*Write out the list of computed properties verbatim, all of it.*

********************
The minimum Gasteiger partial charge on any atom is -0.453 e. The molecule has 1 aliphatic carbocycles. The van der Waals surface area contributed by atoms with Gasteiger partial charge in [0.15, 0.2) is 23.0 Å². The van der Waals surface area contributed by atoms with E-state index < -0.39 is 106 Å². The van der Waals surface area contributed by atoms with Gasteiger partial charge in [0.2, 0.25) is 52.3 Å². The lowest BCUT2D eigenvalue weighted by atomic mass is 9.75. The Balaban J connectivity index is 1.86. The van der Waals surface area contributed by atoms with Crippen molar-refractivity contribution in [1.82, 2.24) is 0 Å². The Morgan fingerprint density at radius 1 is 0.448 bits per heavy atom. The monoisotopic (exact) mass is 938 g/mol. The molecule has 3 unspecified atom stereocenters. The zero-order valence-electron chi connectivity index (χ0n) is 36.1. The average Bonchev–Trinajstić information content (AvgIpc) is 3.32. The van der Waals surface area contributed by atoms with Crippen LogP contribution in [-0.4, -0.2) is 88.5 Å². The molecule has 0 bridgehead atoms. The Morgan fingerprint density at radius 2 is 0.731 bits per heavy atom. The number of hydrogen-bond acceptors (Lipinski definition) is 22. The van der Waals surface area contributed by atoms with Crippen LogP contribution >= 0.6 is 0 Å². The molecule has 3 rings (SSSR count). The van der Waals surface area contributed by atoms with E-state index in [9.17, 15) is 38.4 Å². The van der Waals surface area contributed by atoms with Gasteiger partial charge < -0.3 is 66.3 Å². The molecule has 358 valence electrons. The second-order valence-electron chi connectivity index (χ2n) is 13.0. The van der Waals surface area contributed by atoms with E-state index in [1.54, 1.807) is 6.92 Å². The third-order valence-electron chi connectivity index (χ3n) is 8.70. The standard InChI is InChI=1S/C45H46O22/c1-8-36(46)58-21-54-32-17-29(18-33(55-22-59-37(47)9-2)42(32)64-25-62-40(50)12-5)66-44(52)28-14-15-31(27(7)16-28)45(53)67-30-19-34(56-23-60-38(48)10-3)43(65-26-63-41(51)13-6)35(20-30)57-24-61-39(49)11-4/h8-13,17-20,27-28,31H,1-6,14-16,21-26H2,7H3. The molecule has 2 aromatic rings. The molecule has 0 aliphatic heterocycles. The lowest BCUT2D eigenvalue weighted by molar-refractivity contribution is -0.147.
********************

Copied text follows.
The minimum Gasteiger partial charge on any atom is -0.453 e. The molecule has 1 aliphatic carbocycles. The van der Waals surface area contributed by atoms with Gasteiger partial charge in [0.15, 0.2) is 23.0 Å². The van der Waals surface area contributed by atoms with E-state index < -0.39 is 106 Å². The van der Waals surface area contributed by atoms with Gasteiger partial charge in [0.2, 0.25) is 52.3 Å². The lowest BCUT2D eigenvalue weighted by atomic mass is 9.75. The Balaban J connectivity index is 1.86. The van der Waals surface area contributed by atoms with Crippen molar-refractivity contribution in [1.82, 2.24) is 0 Å². The Morgan fingerprint density at radius 1 is 0.448 bits per heavy atom. The monoisotopic (exact) mass is 938 g/mol. The molecule has 3 unspecified atom stereocenters. The zero-order valence-electron chi connectivity index (χ0n) is 36.1. The average Bonchev–Trinajstić information content (AvgIpc) is 3.32. The van der Waals surface area contributed by atoms with Crippen LogP contribution in [-0.4, -0.2) is 88.5 Å². The molecule has 0 bridgehead atoms. The Morgan fingerprint density at radius 2 is 0.731 bits per heavy atom. The number of hydrogen-bond acceptors (Lipinski definition) is 22. The van der Waals surface area contributed by atoms with Crippen LogP contribution >= 0.6 is 0 Å². The molecule has 3 rings (SSSR count). The van der Waals surface area contributed by atoms with E-state index in [9.17, 15) is 38.4 Å². The van der Waals surface area contributed by atoms with Gasteiger partial charge < -0.3 is 66.3 Å². The molecule has 358 valence electrons. The second-order valence-electron chi connectivity index (χ2n) is 13.0. The van der Waals surface area contributed by atoms with E-state index in [1.54, 1.807) is 6.92 Å². The third-order valence-electron chi connectivity index (χ3n) is 8.70. The standard InChI is InChI=1S/C45H46O22/c1-8-36(46)58-21-54-32-17-29(18-33(55-22-59-37(47)9-2)42(32)64-25-62-40(50)12-5)66-44(52)28-14-15-31(27(7)16-28)45(53)67-30-19-34(56-23-60-38(48)10-3)43(65-26-63-41(51)13-6)35(20-30)57-24-61-39(49)11-4/h8-13,17-20,27-28,31H,1-6,14-16,21-26H2,7H3. The molecule has 2 aromatic rings. The molecule has 0 aliphatic heterocycles. The lowest BCUT2D eigenvalue weighted by molar-refractivity contribution is -0.147.